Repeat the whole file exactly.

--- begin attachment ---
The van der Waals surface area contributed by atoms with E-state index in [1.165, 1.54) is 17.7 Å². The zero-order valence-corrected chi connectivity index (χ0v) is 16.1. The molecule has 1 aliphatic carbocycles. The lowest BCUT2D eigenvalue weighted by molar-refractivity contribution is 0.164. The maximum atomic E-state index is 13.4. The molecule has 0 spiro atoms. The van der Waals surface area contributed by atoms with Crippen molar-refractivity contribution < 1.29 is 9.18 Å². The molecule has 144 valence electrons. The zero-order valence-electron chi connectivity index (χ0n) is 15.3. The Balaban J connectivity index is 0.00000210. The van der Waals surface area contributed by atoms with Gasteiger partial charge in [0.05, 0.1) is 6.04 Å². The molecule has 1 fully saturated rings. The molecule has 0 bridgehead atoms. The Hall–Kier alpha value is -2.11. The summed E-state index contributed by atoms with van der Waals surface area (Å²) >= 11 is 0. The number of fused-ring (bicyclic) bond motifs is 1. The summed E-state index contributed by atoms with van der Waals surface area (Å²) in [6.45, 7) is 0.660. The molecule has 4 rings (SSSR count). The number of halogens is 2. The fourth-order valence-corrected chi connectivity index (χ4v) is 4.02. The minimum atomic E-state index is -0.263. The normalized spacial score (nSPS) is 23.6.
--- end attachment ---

The van der Waals surface area contributed by atoms with E-state index in [1.165, 1.54) is 17.7 Å². The zero-order valence-corrected chi connectivity index (χ0v) is 16.1. The molecule has 1 aliphatic carbocycles. The lowest BCUT2D eigenvalue weighted by molar-refractivity contribution is 0.164. The maximum atomic E-state index is 13.4. The molecule has 0 spiro atoms. The van der Waals surface area contributed by atoms with Crippen molar-refractivity contribution < 1.29 is 9.18 Å². The molecule has 144 valence electrons. The zero-order valence-electron chi connectivity index (χ0n) is 15.3. The Balaban J connectivity index is 0.00000210. The van der Waals surface area contributed by atoms with Gasteiger partial charge in [0.05, 0.1) is 6.04 Å². The molecule has 1 fully saturated rings. The molecule has 0 bridgehead atoms. The Hall–Kier alpha value is -2.11. The summed E-state index contributed by atoms with van der Waals surface area (Å²) >= 11 is 0. The number of fused-ring (bicyclic) bond motifs is 1. The summed E-state index contributed by atoms with van der Waals surface area (Å²) in [6.45, 7) is 0.660. The molecule has 4 rings (SSSR count). The number of halogens is 2. The fourth-order valence-corrected chi connectivity index (χ4v) is 4.02. The minimum atomic E-state index is -0.263. The normalized spacial score (nSPS) is 23.6.